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Opinion: After 9/11, reaction to Muslim Americans more nuanced
April 24th, 2013
05:24 PM ET

Opinion: After 9/11, reaction to Muslim Americans more nuanced

Editor's Note: Hussein Rashid is a native New York Muslim. He teaches at Hofstra University in the department of religion. He is an associate editor at Religion Dispatches, a term member on the Council on Foreign Relations, and fellow at the Institute for Social Policy and Understanding.

(CNN) - After the tragic Boston Marathon bombing on April 15, a dramatic firefight in Watertown and the final capture of one of the two suspects, there are two names tied to this tragedy: Tamerlan and Dzhokhar Tsarnaev, two brothers believed to be behind the attack.

We are learning quite a bit about them: where they grew up, what the older brother may have believed and how friends and family remember them.

However, whatever we learn about them does not tell us why they did what they did – only parts of who they are. It is easy, in the initial aftermath of the bombings, to make careless associations between identity and motive, similar to post 9/11 reaction.

But this time, there is a change in rhetoric of how  potential suspects are identified, particularly if they are Muslim. It is because of this change we are learning to move past paralyzing fear and maturing in how we think of what it means to be American. FULL POST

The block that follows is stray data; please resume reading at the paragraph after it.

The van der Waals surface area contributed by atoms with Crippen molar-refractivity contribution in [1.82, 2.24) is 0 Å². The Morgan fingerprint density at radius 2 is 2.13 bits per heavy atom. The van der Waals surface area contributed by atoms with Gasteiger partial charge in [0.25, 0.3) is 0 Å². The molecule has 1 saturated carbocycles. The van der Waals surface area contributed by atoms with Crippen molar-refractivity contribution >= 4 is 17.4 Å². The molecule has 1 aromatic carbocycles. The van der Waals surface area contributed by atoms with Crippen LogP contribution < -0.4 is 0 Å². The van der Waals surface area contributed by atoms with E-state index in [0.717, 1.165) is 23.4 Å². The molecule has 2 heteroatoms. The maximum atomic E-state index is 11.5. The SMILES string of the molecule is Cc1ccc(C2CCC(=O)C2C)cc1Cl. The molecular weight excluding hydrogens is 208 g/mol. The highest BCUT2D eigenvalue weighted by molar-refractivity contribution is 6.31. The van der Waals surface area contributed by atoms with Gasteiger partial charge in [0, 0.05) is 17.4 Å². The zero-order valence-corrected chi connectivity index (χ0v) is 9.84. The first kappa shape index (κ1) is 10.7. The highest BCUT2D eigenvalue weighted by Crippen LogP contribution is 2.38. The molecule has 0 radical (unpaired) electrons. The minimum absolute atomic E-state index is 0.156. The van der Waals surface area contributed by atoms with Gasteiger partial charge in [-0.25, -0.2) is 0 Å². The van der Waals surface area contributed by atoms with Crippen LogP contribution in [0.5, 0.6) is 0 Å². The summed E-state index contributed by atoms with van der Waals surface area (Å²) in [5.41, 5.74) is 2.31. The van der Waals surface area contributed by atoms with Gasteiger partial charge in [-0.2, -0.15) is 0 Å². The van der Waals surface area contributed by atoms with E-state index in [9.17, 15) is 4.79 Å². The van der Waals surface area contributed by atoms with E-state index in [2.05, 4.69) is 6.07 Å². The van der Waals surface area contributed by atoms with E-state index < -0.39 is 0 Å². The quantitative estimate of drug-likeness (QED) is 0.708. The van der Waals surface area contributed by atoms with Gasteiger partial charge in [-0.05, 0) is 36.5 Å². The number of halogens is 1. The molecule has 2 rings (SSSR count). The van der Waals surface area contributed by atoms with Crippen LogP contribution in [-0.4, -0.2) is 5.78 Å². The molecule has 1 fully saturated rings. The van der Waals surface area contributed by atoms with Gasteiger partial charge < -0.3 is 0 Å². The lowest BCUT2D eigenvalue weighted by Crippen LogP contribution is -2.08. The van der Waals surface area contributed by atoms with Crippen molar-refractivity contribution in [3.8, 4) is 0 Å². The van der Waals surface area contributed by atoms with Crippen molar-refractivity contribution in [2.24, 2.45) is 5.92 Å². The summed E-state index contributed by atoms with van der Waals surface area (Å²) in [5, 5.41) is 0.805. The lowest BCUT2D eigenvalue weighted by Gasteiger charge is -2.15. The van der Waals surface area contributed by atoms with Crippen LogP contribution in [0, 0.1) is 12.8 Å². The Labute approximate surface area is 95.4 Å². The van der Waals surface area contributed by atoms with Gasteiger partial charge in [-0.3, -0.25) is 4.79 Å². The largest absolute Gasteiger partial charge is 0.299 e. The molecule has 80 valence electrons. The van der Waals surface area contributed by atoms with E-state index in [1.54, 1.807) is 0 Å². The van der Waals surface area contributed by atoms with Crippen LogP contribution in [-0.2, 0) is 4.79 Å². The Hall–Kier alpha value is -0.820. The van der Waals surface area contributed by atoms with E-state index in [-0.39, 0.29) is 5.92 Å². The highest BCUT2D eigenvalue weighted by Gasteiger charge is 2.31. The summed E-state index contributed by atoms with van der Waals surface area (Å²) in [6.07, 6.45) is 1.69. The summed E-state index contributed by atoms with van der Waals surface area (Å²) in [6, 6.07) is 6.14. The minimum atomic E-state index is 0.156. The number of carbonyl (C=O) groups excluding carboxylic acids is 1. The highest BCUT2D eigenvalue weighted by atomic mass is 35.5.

NAACP chief: A GOP path to black votes
Benjamin Jealous says if Republicans want to draw black votes, addressing inequities of mass incarceration is a place to start.
April 24th, 2013
08:16 AM ET

NAACP chief: A GOP path to black votes

Editor's note: Benjamin Todd Jealous is president and CEO of the NAACP.

By Benjamin Todd Jealous, Special to CNN

(CNN) - Earlier this month Sen. Rand Paul (R-Kentucky) visited Howard University to take a swing at repairing relations between African Americans and the Republican Party.

As famed sportscaster Harry Kalas would have said, it was largely a swing and a miss.

Paul struck out when he tried to equate today's Republican Party with the party of Abraham Lincoln, while ignoring much of the 150 years in between. (He even acknowledged his mistakes shortly after). But his willingness to step up to the plate can provide a lesson for a GOP struggling to get on top.

Republicans will not win black votes by paying lip service to party history while attacking social programs and voting rights. But they can make inroads by showing a commitment to civil rights, something Paul managed to do briefly in his remarks.

Paul received applause when he told the Howard crowd, "We should not have drug laws or a court system that disproportionately punishes the black community." He illustrated using one issue where the GOP can connect with black voters: criminal justice reform.

FULL STORY